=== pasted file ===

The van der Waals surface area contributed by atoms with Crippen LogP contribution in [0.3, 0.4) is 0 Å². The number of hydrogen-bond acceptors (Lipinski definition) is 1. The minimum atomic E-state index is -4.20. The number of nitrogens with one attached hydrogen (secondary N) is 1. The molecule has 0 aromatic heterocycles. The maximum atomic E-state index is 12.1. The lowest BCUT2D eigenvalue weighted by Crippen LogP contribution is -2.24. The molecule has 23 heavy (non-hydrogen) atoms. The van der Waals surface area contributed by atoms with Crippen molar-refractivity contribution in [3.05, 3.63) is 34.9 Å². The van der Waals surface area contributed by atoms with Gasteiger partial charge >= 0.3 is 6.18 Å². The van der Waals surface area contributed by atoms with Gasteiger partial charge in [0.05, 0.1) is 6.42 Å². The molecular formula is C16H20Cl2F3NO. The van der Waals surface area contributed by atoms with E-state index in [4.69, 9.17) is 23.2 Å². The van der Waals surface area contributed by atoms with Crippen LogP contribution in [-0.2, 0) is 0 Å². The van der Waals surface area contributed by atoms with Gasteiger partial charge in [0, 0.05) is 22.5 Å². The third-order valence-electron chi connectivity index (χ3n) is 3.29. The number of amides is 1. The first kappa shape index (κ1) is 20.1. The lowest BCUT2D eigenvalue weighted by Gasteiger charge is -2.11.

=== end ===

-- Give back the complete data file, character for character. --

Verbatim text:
The van der Waals surface area contributed by atoms with Crippen LogP contribution in [0.3, 0.4) is 0 Å². The number of hydrogen-bond acceptors (Lipinski definition) is 1. The minimum atomic E-state index is -4.20. The number of nitrogens with one attached hydrogen (secondary N) is 1. The molecule has 0 aromatic heterocycles. The maximum atomic E-state index is 12.1. The lowest BCUT2D eigenvalue weighted by Crippen LogP contribution is -2.24. The molecule has 23 heavy (non-hydrogen) atoms. The van der Waals surface area contributed by atoms with Crippen molar-refractivity contribution in [3.05, 3.63) is 34.9 Å². The van der Waals surface area contributed by atoms with Gasteiger partial charge >= 0.3 is 6.18 Å². The van der Waals surface area contributed by atoms with Gasteiger partial charge in [0.05, 0.1) is 6.42 Å². The molecular formula is C16H20Cl2F3NO. The van der Waals surface area contributed by atoms with E-state index in [4.69, 9.17) is 23.2 Å². The van der Waals surface area contributed by atoms with Crippen LogP contribution in [-0.2, 0) is 0 Å². The van der Waals surface area contributed by atoms with Gasteiger partial charge in [0, 0.05) is 22.5 Å². The third-order valence-electron chi connectivity index (χ3n) is 3.29. The number of amides is 1. The first kappa shape index (κ1) is 20.1. The lowest BCUT2D eigenvalue weighted by Gasteiger charge is -2.11.